Update Feb 2013:  I recently tried a red lentil and coconut milk soup from Deborah Madison.   The recipe is actually titled “fragrant red lentils with basmati rice and romanesco.” In addition to the coconut milk, the lentils are seasoned with ginger, turmeric, jalapeños  onions, cayenne, bay leaf, and black mustard seeds.  The recipe also calls for romanesco, but I couldn’t find any so I used cauliflower  The cauliflower florets are sautéed with the same basic seasonings as the lentils, then everything is combined and garnished with cilantro and yogurt.  The recipe was fine, but it was more work than other red lentil recipes I’ve made, without being particularly exciting.  I won’t make it again.

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Autumn Soup of Wild Rice, White Beans, and Olives

December 22, 2011 at 12:01 pm (B plus (3 stars, like a lot), Beans, Fall recipes, Rebecca Wood, soup, Spring recipes, Winter recipes) ()

It seems to be soup season around here.  I picked this recipe (from Rebecca Wood’s cookbook The Splendid Grain) because it called for wild rice, which I almost never use.  Wood says that the flavors in this soup are from the mountains of central Greece, and that the soup has “stellar colors and flavors…. a fantastic play of sweet, sour, salty, and pungent”.   It’s not Autumn any more, but I had a jar of roasted bell peppers in the pantry, and all the other ingredients are reasonably wintery.  If you’re not using jarred bell peppers then you should prepare the peppers a day in advance to give them time to marinate.   Read the rest of this entry »

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Leek and turnip soup with potatoes and chard

December 12, 2011 at 1:56 pm (B plus (3 stars, like a lot), Cruciferous rich, Peter Berley, Quick weeknight recipe, Starches, Winter recipes)

This is a pretty simple soup recipe from the winter section of Peter Berley’s cookbook Fresh Food Fast.  The unusual addition is 1 tsp. of whole caraway seeds, which are sauteed with butter, garlic, and two leeks.  Then you add turnips, potatoes, water, and salt.  The final step is to add a bunch of roughly chopped Swiss chard and lots of pepper. Read the rest of this entry »

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Socca (chickpea flour flatbread)

December 4, 2011 at 1:41 pm (breakfast, Fall recipes, Italian, Spring recipes, unrated, Website / blog, Winter recipes)

I bought a big bag of chickpea flour (called besan in India) over a year ago, used it once in a recipe, and then didn’t touch it again.  I decided it’s been sitting long enough, so I went searching for recipes that called for chickpea flour.  The obvious first recipe to try was socca, a simple flatbread made from chickpea flour, olive oil, and liberal amounts of salt and pepper.  I actually had a version of socca a few years ago at a bakery in Florence, but there they call it Torta di Ceci. (In other parts of Italy they often call it Farinata).  Whatever the name, despite the rave reviews online, the version I got at the bakery in Florence had a somewhat odd texture (more creamy than crisp) and not all that much flavor.  Maybe a homemade version would be better.  I used Mark Bittman’s recipe on the New York Times website. Read the rest of this entry »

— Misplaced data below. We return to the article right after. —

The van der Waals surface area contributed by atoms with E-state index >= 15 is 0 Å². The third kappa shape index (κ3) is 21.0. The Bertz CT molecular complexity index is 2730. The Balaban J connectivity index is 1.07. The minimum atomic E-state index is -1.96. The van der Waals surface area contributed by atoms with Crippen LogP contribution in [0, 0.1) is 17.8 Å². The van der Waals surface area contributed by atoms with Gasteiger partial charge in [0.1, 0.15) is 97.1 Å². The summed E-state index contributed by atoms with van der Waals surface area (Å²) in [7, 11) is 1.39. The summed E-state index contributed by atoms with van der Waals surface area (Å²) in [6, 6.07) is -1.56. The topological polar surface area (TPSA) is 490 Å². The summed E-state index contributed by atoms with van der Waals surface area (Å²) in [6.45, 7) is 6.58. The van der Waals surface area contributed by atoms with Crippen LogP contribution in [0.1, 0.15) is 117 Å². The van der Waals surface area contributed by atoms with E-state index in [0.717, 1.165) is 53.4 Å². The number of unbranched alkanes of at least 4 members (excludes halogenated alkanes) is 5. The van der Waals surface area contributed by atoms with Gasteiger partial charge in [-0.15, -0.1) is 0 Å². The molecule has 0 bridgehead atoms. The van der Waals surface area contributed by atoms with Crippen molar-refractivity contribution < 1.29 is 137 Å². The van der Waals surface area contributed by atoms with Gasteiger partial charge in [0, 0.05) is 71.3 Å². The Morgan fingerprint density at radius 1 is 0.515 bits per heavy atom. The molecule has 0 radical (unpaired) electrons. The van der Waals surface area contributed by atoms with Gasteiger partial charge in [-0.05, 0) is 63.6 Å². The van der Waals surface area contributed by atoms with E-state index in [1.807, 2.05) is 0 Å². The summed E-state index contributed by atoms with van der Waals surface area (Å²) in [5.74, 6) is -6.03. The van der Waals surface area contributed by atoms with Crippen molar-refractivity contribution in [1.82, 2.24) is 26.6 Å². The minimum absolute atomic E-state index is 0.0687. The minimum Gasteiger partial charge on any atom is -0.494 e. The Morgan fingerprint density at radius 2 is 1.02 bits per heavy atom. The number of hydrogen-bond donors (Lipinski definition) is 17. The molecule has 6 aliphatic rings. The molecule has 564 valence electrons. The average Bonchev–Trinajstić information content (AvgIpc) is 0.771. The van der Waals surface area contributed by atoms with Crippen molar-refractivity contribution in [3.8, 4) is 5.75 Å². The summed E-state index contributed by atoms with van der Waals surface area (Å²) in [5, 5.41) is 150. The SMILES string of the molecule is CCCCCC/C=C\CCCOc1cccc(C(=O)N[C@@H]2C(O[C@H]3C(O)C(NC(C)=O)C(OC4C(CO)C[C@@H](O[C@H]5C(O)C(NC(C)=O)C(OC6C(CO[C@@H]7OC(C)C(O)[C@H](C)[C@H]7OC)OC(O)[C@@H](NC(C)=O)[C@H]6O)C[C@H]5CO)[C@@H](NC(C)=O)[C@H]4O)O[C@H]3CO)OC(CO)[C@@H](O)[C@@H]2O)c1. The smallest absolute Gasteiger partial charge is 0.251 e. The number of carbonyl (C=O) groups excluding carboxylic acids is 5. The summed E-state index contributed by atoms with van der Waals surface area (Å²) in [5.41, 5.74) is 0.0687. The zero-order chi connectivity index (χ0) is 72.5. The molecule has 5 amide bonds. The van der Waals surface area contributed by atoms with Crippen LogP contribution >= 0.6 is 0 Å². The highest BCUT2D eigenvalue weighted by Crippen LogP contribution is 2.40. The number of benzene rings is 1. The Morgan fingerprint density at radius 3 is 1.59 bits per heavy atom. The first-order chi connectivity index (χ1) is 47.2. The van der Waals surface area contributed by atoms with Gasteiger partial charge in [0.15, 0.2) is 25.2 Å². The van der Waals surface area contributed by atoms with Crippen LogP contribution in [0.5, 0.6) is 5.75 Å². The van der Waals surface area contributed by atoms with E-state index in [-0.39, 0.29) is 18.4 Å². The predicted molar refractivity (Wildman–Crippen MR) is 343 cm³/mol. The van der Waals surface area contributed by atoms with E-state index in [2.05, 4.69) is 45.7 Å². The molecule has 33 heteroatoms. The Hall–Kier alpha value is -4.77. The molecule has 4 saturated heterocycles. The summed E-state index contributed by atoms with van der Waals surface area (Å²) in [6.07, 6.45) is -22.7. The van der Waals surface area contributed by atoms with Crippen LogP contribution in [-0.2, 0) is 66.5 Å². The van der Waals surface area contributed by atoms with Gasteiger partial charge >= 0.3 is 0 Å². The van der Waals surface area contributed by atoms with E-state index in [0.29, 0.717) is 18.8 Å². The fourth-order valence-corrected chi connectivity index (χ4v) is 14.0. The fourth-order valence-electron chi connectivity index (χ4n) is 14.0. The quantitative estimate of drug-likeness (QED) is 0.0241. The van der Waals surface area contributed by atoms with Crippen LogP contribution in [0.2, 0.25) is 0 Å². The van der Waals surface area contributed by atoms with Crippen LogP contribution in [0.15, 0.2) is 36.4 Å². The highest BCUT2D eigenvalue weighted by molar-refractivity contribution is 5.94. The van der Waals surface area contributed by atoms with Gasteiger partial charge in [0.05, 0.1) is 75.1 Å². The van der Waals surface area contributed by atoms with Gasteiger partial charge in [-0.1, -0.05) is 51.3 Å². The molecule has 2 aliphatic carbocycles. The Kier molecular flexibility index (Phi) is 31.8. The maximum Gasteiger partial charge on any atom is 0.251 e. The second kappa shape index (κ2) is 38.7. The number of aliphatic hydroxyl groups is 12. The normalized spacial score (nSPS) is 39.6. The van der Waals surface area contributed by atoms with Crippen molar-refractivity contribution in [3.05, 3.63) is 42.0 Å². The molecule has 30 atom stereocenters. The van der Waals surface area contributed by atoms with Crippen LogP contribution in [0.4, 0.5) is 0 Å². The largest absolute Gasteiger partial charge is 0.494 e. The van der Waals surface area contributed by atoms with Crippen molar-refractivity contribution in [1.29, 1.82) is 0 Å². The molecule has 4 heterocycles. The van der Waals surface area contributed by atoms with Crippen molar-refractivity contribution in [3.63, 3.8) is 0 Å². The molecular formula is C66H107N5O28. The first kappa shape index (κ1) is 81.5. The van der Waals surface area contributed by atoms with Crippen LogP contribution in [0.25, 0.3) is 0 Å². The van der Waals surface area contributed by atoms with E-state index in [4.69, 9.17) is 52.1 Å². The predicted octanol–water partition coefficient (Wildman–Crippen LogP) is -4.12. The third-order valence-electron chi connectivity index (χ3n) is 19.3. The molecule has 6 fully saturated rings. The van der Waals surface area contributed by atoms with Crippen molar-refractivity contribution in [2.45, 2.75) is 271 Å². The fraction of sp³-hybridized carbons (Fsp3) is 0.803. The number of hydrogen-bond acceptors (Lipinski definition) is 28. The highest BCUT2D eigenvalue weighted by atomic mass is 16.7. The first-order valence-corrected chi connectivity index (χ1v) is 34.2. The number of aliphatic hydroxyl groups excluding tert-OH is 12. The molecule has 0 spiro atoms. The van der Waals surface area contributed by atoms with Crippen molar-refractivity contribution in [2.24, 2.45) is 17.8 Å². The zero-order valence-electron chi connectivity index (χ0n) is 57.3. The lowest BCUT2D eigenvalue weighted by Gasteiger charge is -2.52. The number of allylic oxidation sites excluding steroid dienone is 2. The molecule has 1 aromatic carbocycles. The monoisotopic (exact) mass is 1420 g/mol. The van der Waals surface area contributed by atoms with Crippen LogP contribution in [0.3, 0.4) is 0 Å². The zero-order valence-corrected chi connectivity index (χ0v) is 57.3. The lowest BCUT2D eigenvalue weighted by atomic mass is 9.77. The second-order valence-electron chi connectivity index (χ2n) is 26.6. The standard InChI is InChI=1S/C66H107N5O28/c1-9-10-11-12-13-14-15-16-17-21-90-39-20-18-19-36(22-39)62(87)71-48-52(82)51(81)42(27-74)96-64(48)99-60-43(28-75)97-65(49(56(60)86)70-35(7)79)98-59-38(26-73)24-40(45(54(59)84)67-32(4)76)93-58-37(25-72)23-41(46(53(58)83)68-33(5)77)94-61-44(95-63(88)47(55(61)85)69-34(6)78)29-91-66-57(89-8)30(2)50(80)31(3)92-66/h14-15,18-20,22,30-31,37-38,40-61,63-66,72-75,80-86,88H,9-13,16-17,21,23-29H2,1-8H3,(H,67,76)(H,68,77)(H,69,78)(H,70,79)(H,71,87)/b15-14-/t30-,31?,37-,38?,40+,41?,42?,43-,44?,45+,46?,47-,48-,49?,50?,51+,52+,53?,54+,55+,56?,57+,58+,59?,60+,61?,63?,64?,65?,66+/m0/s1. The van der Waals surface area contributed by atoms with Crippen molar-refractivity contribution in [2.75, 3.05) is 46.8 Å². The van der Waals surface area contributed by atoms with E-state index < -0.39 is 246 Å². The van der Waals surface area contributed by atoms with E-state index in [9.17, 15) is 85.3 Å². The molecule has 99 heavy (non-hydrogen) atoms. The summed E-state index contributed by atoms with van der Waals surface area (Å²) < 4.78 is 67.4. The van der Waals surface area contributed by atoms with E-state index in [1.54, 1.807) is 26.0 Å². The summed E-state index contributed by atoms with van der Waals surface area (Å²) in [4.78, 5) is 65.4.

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Pumpkin, pear, and fennel soup

December 4, 2011 at 1:21 am (Fall recipes, Peter Berley, soup, unrated, Winter recipes)

I could have sworn I blogged about this recipe before, but I can’t find any post about it, so here it is again.  This is a recipe from the fall section of Peter Berley’s Fresh Food Fast.    Despite the name, the recipe doesn’t actually call for any fennel.  At least, not the vegetable.  Rather, it calls for fennel seed, which Berley says brings out the natural sweetness in other ingredients.  I can’t vouch for that, but I really like fennel seed in savory dishes.  I was very excited to try the combination of squash, pear, leeks, ginger, and fennel seeds. Read the rest of this entry »

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Pumpkin and feta muffins

December 4, 2011 at 12:47 am (101 cookbooks, breakfast, B_minus (2 stars, okay), Fall recipes, Winter recipes)

I wanted to use up some feta and milk and found this interesting looking recipe for a savory muffin on 101cookbooks.com.  It seemed a nice recipe for the cool fall (almost Winter) weather. Read the rest of this entry »

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Quinoa and winter squash potage

December 3, 2011 at 11:58 pm (B plus (3 stars, like a lot), Fall recipes, Grains, Quick weeknight recipe, Rebecca Wood, soup, Winter recipes)

Butternut squash season is short-lived here in Germany.  It seems to be available only for about six weeks, starting in early October.  I bought a bunch of butternut squashes, but somehow managed to use them all, save one, by early December!  I decided to use my last half of a butternut squash to try this simple soup recipe from the quinoa chapter in Rebecca Wood’s cookbook the Splendid Grain.  Wood is an expert on quinoa.  She was travelling around Peru and Bolivia researching her book Quinoa: The Supergrain in the mid 80’s, long before almost anyone else in the States had even heard of quinoa.